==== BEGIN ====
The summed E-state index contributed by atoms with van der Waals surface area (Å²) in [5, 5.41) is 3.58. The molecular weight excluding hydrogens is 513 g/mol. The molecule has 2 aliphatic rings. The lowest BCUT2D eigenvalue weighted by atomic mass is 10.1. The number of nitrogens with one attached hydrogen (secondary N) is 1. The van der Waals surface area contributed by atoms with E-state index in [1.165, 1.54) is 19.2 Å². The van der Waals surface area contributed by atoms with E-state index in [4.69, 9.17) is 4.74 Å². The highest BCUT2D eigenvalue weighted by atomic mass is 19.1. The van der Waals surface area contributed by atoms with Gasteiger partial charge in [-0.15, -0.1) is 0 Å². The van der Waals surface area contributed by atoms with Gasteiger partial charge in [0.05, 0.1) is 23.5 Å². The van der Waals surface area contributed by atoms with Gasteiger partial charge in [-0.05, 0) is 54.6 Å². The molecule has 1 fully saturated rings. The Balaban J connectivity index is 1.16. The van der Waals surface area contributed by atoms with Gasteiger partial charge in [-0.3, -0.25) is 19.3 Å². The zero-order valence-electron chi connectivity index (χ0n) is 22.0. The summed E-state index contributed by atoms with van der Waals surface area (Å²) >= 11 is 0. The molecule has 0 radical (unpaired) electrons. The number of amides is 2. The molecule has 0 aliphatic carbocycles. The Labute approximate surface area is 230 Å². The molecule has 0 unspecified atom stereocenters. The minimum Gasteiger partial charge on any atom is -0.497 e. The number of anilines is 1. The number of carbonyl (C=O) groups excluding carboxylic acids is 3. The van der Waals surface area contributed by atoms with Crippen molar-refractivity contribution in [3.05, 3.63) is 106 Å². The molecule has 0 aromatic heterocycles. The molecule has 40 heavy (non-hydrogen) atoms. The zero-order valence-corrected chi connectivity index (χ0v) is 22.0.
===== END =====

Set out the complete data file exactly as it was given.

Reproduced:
The summed E-state index contributed by atoms with van der Waals surface area (Å²) in [5, 5.41) is 3.58. The molecular weight excluding hydrogens is 513 g/mol. The molecule has 2 aliphatic rings. The lowest BCUT2D eigenvalue weighted by atomic mass is 10.1. The number of nitrogens with one attached hydrogen (secondary N) is 1. The van der Waals surface area contributed by atoms with E-state index in [1.165, 1.54) is 19.2 Å². The van der Waals surface area contributed by atoms with E-state index in [4.69, 9.17) is 4.74 Å². The highest BCUT2D eigenvalue weighted by atomic mass is 19.1. The van der Waals surface area contributed by atoms with Gasteiger partial charge in [-0.15, -0.1) is 0 Å². The van der Waals surface area contributed by atoms with Gasteiger partial charge in [0.05, 0.1) is 23.5 Å². The van der Waals surface area contributed by atoms with Gasteiger partial charge in [-0.05, 0) is 54.6 Å². The molecule has 1 fully saturated rings. The Balaban J connectivity index is 1.16. The van der Waals surface area contributed by atoms with Gasteiger partial charge in [-0.3, -0.25) is 19.3 Å². The zero-order valence-electron chi connectivity index (χ0n) is 22.0. The summed E-state index contributed by atoms with van der Waals surface area (Å²) >= 11 is 0. The molecule has 0 radical (unpaired) electrons. The number of amides is 2. The molecule has 0 aliphatic carbocycles. The Labute approximate surface area is 230 Å². The molecule has 0 unspecified atom stereocenters. The minimum Gasteiger partial charge on any atom is -0.497 e. The number of anilines is 1. The number of carbonyl (C=O) groups excluding carboxylic acids is 3. The van der Waals surface area contributed by atoms with Crippen molar-refractivity contribution in [3.05, 3.63) is 106 Å². The molecule has 0 aromatic heterocycles. The molecule has 40 heavy (non-hydrogen) atoms. The zero-order valence-corrected chi connectivity index (χ0v) is 22.0.